- Students’ age levels are very important in perceiving abstract algebraic concepts

Question 4: What is algebraic thinking according to your intention?

- Algebraic thinking is needed for building up images in students’ mind
- Thinking on a concept that is not visualized and not sensed with the help of environmental factors to build up images in the mind
- Algebraic thinking is an abstract concept which is complex to explain. It is related with learning algebraic concepts. It develops through the interactions of algebraic concepts
- It is very difficult to provide a definition for algebraic thinking. It directly relates with algebraic symbols and the conceptualization of algebraic symbols.
- Algebraic thinking can be developed through the concrete concepts, from a systematic connection between concrete and abstract concepts.

Interview results

Randomly selected five teachers were interviewed by using a semi-structured interview protocol. The participant teachers provided similar ideas as well as different ideas at the semi structured interviews. Their responses are summarized below (Table 1).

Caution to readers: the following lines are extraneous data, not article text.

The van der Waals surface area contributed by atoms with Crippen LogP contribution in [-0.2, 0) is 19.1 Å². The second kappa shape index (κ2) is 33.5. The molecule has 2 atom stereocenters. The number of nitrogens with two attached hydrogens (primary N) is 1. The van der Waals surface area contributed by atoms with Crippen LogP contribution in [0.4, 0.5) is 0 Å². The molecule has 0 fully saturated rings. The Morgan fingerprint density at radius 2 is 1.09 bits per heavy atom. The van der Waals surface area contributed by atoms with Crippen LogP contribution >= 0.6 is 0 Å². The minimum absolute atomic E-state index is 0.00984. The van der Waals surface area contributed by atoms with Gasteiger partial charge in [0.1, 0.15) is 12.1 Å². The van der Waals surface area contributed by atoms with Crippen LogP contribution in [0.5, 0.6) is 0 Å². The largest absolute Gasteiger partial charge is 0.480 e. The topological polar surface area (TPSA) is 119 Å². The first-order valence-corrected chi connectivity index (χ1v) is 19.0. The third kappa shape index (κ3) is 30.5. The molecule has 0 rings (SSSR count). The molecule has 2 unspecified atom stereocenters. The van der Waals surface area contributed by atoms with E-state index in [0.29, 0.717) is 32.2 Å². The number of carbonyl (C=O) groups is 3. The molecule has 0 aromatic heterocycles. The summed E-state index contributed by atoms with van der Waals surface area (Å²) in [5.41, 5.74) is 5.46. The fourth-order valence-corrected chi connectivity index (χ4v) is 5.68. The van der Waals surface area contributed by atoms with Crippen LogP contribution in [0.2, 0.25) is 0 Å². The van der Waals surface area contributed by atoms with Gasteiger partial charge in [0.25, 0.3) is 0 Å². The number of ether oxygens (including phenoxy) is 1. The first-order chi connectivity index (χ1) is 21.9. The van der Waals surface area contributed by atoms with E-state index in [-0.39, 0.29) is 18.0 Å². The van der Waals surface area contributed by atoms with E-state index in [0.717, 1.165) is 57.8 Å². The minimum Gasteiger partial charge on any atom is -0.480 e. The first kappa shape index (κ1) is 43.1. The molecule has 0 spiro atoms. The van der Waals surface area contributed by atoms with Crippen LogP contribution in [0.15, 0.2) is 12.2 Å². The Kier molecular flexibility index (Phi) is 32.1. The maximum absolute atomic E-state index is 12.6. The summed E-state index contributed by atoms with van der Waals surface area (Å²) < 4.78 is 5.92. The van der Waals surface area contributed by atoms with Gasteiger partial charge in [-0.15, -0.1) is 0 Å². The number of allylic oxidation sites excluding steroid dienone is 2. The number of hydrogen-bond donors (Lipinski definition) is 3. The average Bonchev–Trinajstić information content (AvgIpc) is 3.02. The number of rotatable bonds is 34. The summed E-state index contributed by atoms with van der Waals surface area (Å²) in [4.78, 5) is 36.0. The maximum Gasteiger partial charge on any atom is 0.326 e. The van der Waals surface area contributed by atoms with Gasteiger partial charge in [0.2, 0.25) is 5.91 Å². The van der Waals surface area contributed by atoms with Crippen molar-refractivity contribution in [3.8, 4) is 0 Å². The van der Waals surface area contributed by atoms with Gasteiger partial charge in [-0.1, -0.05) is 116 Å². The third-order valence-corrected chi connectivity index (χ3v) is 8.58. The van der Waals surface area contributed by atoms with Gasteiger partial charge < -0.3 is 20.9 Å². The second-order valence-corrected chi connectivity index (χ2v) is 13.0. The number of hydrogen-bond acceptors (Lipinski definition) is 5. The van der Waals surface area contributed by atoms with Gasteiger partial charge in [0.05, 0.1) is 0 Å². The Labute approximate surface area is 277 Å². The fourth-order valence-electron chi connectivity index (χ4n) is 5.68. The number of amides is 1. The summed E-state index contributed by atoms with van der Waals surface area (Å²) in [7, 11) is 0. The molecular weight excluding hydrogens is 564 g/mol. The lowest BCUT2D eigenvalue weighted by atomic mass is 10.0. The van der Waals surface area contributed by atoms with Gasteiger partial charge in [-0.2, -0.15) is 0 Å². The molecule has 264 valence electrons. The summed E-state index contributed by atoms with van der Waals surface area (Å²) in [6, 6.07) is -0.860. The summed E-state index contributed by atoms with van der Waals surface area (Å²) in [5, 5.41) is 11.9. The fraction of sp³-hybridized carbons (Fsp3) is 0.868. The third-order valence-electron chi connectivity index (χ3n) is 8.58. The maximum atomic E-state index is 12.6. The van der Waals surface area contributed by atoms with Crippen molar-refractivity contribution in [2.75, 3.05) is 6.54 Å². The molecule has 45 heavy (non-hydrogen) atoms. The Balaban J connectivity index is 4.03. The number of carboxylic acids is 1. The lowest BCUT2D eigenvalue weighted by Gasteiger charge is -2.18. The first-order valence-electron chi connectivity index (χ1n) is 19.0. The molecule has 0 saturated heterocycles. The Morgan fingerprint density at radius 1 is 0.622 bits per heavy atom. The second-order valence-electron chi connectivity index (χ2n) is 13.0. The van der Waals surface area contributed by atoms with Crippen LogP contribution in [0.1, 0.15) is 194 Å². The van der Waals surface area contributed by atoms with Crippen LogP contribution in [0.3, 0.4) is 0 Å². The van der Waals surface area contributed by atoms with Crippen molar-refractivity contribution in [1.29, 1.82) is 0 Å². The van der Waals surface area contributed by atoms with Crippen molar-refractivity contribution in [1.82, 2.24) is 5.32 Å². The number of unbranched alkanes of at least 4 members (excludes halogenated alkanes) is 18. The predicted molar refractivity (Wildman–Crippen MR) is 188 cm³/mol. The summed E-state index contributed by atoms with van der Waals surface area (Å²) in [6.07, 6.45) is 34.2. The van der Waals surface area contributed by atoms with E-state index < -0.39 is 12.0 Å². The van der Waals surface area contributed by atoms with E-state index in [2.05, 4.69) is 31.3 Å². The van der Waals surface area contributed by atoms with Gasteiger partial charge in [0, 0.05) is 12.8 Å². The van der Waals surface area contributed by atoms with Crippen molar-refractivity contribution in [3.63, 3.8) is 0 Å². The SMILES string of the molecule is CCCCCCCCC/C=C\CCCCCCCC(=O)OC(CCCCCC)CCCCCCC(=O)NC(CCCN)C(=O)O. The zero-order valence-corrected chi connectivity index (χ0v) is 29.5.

**Table 1 ***Summary report of the interview results*

Responses | T1 | T2 | T3 | T4 | T5 |

I understood the mistakes of my techniques to introduce algebraic symbols | √ | √ | √ | √ | √ |

I learnt different meanings of algebraic symbols such as unknown variables, constants etc. | √ | √ | |||

I decided to give more opportunities for the students to think about their own symbols to denote unknown | √ | √ | √ | √ | |

Following only text book activities are inadequate for teaching algebra | √ | √ | √ | √ | √ |

Different activities are compulsory in teaching algebra | √ | √ | √ | ||

Allowing the students to think algebraically is very important | √ | √ | √ | √ | |